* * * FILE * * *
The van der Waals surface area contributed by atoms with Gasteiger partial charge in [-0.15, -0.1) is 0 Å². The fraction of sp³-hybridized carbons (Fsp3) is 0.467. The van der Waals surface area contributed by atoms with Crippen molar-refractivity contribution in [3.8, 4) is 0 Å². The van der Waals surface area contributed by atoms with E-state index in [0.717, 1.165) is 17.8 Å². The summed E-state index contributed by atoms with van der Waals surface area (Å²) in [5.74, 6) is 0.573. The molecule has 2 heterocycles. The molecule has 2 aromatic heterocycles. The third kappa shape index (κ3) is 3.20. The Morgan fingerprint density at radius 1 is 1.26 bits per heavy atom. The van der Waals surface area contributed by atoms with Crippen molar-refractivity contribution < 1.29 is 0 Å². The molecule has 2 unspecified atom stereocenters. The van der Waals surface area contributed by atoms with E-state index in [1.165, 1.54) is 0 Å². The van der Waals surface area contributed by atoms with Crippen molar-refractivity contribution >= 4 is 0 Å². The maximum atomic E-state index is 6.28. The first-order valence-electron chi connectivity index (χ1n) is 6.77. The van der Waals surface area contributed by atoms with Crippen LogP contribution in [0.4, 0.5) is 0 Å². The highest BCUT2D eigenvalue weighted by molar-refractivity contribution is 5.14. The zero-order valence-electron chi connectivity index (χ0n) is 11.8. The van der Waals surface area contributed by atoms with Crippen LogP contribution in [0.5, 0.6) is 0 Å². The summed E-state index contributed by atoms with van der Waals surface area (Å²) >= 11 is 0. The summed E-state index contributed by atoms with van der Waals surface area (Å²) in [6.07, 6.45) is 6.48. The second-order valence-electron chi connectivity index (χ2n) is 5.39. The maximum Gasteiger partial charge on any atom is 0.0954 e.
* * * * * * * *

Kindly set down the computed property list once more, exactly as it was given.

The van der Waals surface area contributed by atoms with Gasteiger partial charge in [-0.15, -0.1) is 0 Å². The fraction of sp³-hybridized carbons (Fsp3) is 0.467. The van der Waals surface area contributed by atoms with Crippen molar-refractivity contribution in [3.8, 4) is 0 Å². The van der Waals surface area contributed by atoms with E-state index in [0.717, 1.165) is 17.8 Å². The summed E-state index contributed by atoms with van der Waals surface area (Å²) in [5.74, 6) is 0.573. The molecule has 2 heterocycles. The molecule has 2 aromatic heterocycles. The third kappa shape index (κ3) is 3.20. The Morgan fingerprint density at radius 1 is 1.26 bits per heavy atom. The van der Waals surface area contributed by atoms with Crippen molar-refractivity contribution < 1.29 is 0 Å². The molecule has 2 unspecified atom stereocenters. The van der Waals surface area contributed by atoms with E-state index in [1.165, 1.54) is 0 Å². The van der Waals surface area contributed by atoms with Crippen molar-refractivity contribution >= 4 is 0 Å². The maximum atomic E-state index is 6.28. The first-order valence-electron chi connectivity index (χ1n) is 6.77. The van der Waals surface area contributed by atoms with Crippen LogP contribution in [0.4, 0.5) is 0 Å². The highest BCUT2D eigenvalue weighted by molar-refractivity contribution is 5.14. The zero-order valence-electron chi connectivity index (χ0n) is 11.8. The van der Waals surface area contributed by atoms with Crippen LogP contribution in [0.5, 0.6) is 0 Å². The summed E-state index contributed by atoms with van der Waals surface area (Å²) >= 11 is 0. The summed E-state index contributed by atoms with van der Waals surface area (Å²) in [6.07, 6.45) is 6.48. The second-order valence-electron chi connectivity index (χ2n) is 5.39. The maximum Gasteiger partial charge on any atom is 0.0954 e.